Why do some firms grow, have happy employees, keep satisfied clients, and make their owners rich, while others start up, muddle along, and then either continue to muddle along or fizzle out completely?If you had the opportunity that I’ve had to get inside A/E/P and environmental firms of all types and sizes throughout the U.S., and talk with their people, you’d probably agree that many of these “problem” companies made bad decisions from the get-go that plague them as long as they are in business. Here are some examples of what I mean:Getting outside investors. Too often, people in this business start their companies with borrowed funds. Whether it’s a loan from a sympathetic parent, a rich uncle, or a friend of the family, the bottom line is the same. When you take money from someone, they (the lender) then feel that it’s within their rights to tell you what to do. And they may not have the same ideas about business that you have. My advice is do what you need to so you can avoid outside investors, especially early on. Bringing in the family. Many, many people who start A/E or environmental firms recruit family members to help. The spouse does the books and answers the phone. The son maintains the survey vehicles. Number one daughter becomes number one engineer. The sister takes over marketing and PR. The idea is that this labor is either free or low-cost, or a family member needs help in the form of a job, so there they are. While many times, you can build a case that a family member cares more about the business than a non-family member, or that they really perform well in their role, having all these family members around often hurts the morale of the non-family members. Right, wrong, or otherwise, everyone expects them to get favorable treatment! And if you ever do have to let one of these people go, it’s not easy! Just ask someone who has been through it. Not doing a business plan. What is the first thing any management consultant worth his salt will have you do? Put together a business plan, that’s what. And yet, my guess is fewer than half of all firms in our business and even fewer start-ups have any kind of business plan whatsoever. No wonder no one knows what kinds of clients the firm really wants, what the goal is for repeat business, where the company makes money and where it loses it, and so on. Every firm needs a business plan, one that is regularly updated, and known to all in the firm. Mixing personal and business expenses together. You see this all of the time in small companies (and sometimes large companies that used to be small companies). The 45-foot cruiser in the slip just outside the St. Petersburg office’s door is used only by the president but owned by the company. The ski cabin in Maine that costs $4700 a month to keep up is used by the founder but owned by the company. The principal’s baby sitter is on the company payroll and is now suing the firm for not paying overtime for hours worked over 40. The company office building is owned by the three founders and therefore the firm can’t move to more appropriate space. You get the idea. Not investing so the firm can grow. Many firms find out that they have mortgaged their future by not investing in years’ past. It’s sort of like trying to build for retirement through a 401(k) plan— you can’t do it all at once. It takes time. I look at computer expenditures, hiring good people, spending money on advertising and PR, and training employees as necessary investments that take away from short-term principals’ compensation but pay off in the long term. Not worrying about cash flow. It’s amazing how few firms do a cash flow forecast, yet when it comes to survival, cash flow is more important than paper profits any day. I guess the reason firms don’t do it from the start is that too often, they open the doors with money in the bank, money that came from a 401(k) that was cashed in, a rich relative, or a home equity loan, and they really don’t need too much operating capital until their first invoices start to get paid. Over time, as the firm grows, the need for cash is met through a line of credit for receivable financing supplied by the local bank. It’s only after years of sloppy financial management practices (slow billing, weak collection efforts, poorly formatted invoices, bad client selection procedures) and no cash flow forecasting that the firm finds itself in a crisis. Hiring people that are cheap and then marrying them to the company. This is a common mistake firms make early on that haunts them forever. They make someone who is not qualified to do the job responsible for a particular area, boost their pay to a level that the employee couldn’t get from any other company, then keep these people in the role they are unequipped to do because they don’t have the heart to get rid of them. Viewing the business as a way to make a living and nothing more. Thanks to the wonderful accountants and attorneys most of us have when we start out (our neighbors, the parents of one of our kid’s friends, a friend from high school, and so on), we get lousy advice. Typical advice is to sell our stock internally for book value; distribute bonuses to all of the principals equally, even though performance and share of equity varies greatly from person to person; suck all the cash out at year end even though the capital expenditure requirements for new computer purchases are going to total twice that amount, and so on. By the time principals of firms follow this advice for 20 years, it takes 10 more years of suffering for them to get any kind of return on that first 20 wasted years. Can you see what I’m talking about? Every decision you make today impacts what your future will be tomorrow. Too many firms follow the path of least resistance, expedience, and conventional wisdom, and lose out on what could be a great opportunity for their owners and employees to experience real success.Originally published 6/09/1997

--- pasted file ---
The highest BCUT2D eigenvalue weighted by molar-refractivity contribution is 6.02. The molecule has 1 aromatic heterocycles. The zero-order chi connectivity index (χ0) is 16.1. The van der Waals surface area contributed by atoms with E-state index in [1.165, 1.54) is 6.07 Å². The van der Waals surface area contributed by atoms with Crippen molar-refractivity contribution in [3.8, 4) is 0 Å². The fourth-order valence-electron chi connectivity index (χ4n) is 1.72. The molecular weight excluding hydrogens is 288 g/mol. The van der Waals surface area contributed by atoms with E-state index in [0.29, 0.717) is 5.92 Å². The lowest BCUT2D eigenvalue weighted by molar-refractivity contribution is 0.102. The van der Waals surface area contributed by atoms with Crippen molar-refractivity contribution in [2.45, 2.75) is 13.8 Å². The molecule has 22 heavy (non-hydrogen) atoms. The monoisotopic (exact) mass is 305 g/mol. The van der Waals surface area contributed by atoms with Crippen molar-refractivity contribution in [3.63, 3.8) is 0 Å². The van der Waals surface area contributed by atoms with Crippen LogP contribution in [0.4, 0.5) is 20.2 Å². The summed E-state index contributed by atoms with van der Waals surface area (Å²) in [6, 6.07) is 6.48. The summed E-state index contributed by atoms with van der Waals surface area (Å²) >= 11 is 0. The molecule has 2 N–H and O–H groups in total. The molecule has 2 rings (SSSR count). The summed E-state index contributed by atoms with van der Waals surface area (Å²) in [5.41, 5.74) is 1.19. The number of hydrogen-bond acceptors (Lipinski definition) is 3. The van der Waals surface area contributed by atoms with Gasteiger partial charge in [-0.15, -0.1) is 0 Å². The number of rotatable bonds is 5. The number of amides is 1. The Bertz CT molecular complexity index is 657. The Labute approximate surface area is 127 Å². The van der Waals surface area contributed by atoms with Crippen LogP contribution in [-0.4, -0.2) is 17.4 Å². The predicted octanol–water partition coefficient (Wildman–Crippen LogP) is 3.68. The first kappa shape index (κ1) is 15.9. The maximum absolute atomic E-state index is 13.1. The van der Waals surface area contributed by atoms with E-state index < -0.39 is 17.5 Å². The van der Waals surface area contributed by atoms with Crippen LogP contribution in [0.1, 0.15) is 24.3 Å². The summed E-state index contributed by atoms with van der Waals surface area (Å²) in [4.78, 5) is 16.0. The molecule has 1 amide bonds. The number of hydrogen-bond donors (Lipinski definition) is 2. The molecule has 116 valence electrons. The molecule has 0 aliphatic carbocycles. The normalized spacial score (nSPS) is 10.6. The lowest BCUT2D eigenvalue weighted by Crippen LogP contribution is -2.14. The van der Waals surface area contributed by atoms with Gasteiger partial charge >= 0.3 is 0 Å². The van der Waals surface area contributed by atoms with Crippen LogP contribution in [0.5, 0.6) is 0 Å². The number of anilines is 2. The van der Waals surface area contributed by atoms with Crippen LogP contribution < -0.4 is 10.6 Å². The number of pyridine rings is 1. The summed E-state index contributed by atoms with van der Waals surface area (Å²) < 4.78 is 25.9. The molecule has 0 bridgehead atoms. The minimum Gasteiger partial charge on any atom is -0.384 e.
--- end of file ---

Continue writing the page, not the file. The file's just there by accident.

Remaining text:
About Zweig Group
Zweig Group, three times on the Inc. 500/5000 list, is the industry leader and premiere authority in AEC firm management and marketing, the go-to source for data and research, and the leading provider of customized learning and training. Zweig Group exists to help AEC firms succeed in a complicated and challenging marketplace through services that include: Mergers & Acquisitions, Strategic Planning, Valuation, Executive Search, Board of Director Services, Ownership Transition, Marketing & Branding, and Business Development Training. The firm has offices in Dallas and Fayetteville, Arkansas.